Philip V. Bohlman
University of Chicago
Before they realized what they had, they felt as if they were in acute danger of losing it. The early Zionists were well acquainted with the power of song. It had accompanied them as they found their way through the university and attempted to make their way into European society. It had signaled the emergence of new traditions as the liturgy of the synagogue had been arranged for four-part men's chorus, and then the synagogue chorus had been mapped onto nineteenth-century nationalism by undergoing a transformation to the Jewish Männerchor. The early Zionists realized that song could empower them to lay claim to Romantic nationalism and to give voice to an emerging Jewish nationalism. All this was before Hebrew song.1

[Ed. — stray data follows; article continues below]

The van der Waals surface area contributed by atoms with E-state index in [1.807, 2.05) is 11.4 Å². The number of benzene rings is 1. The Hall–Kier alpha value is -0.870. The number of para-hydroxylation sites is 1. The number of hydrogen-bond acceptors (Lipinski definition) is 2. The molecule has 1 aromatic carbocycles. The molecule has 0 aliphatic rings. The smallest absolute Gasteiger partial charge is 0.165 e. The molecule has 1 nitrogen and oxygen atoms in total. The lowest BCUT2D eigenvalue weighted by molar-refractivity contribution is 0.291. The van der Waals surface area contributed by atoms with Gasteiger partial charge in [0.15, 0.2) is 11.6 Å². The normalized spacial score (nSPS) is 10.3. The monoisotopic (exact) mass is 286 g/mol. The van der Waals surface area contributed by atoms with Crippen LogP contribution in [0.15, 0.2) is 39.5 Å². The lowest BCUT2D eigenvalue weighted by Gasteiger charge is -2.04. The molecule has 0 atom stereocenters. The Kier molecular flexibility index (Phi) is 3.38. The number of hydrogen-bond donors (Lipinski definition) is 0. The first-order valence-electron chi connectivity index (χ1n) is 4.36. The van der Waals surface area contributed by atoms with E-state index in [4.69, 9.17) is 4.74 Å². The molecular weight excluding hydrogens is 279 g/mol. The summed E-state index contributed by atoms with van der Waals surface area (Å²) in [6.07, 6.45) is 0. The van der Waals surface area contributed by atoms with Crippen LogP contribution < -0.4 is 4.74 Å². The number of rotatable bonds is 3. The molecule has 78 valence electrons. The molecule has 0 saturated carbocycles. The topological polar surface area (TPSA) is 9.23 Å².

Zionism embraced song from its beginning. Even before the institutionalization of modern Zionism at the 1897 Basel Congress, song had been there. Proto-Zionist student organizations had edited songbooks. Sources and repertories had been identified, and editorial procedures were in place. At Basel in 1897, congress organizers had gathered five songs in a booklet, and from the First Congress on,____________________
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Publication information: Book title: Nationalism, Zionism and Ethnic Mobilization of the Jews in 1900 and Beyond. Contributors: Michael Berkowitz - Editor. Publisher: Brill. Place of publication: Boston. Publication year: 2004. Page number: 25.
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